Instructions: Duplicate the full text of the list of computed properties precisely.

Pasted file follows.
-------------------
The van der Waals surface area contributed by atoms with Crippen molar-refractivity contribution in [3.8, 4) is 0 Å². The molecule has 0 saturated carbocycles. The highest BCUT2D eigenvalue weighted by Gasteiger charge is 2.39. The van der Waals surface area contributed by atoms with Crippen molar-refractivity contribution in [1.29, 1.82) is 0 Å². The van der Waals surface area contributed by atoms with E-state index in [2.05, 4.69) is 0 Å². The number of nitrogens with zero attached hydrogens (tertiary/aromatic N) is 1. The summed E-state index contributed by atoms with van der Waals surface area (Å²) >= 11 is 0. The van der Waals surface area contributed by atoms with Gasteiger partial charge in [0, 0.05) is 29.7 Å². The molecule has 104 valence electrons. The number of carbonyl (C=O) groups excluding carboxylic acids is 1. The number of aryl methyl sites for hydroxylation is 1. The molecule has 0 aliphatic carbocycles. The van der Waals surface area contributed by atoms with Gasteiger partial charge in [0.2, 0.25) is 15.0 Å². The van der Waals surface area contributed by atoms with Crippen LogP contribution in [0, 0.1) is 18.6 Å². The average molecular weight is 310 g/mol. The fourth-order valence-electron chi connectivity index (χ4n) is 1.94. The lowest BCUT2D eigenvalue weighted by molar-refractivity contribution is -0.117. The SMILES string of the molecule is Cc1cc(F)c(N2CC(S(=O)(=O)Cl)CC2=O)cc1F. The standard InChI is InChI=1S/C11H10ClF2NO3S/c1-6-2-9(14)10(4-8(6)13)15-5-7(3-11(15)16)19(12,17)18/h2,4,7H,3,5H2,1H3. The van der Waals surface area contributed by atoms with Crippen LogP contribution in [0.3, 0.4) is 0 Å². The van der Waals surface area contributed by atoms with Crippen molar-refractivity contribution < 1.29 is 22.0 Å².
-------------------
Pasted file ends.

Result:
The van der Waals surface area contributed by atoms with Crippen molar-refractivity contribution in [3.8, 4) is 0 Å². The molecule has 0 saturated carbocycles. The highest BCUT2D eigenvalue weighted by Gasteiger charge is 2.39. The van der Waals surface area contributed by atoms with Crippen molar-refractivity contribution in [1.29, 1.82) is 0 Å². The van der Waals surface area contributed by atoms with E-state index in [2.05, 4.69) is 0 Å². The number of nitrogens with zero attached hydrogens (tertiary/aromatic N) is 1. The summed E-state index contributed by atoms with van der Waals surface area (Å²) >= 11 is 0. The van der Waals surface area contributed by atoms with Gasteiger partial charge in [0, 0.05) is 29.7 Å². The molecule has 104 valence electrons. The number of carbonyl (C=O) groups excluding carboxylic acids is 1. The number of aryl methyl sites for hydroxylation is 1. The molecule has 0 aliphatic carbocycles. The van der Waals surface area contributed by atoms with Gasteiger partial charge in [0.2, 0.25) is 15.0 Å². The van der Waals surface area contributed by atoms with Crippen LogP contribution in [0, 0.1) is 18.6 Å². The average molecular weight is 310 g/mol. The fourth-order valence-electron chi connectivity index (χ4n) is 1.94. The lowest BCUT2D eigenvalue weighted by molar-refractivity contribution is -0.117. The SMILES string of the molecule is Cc1cc(F)c(N2CC(S(=O)(=O)Cl)CC2=O)cc1F. The standard InChI is InChI=1S/C11H10ClF2NO3S/c1-6-2-9(14)10(4-8(6)13)15-5-7(3-11(15)16)19(12,17)18/h2,4,7H,3,5H2,1H3. The van der Waals surface area contributed by atoms with Crippen LogP contribution in [0.3, 0.4) is 0 Å². The van der Waals surface area contributed by atoms with Crippen molar-refractivity contribution < 1.29 is 22.0 Å².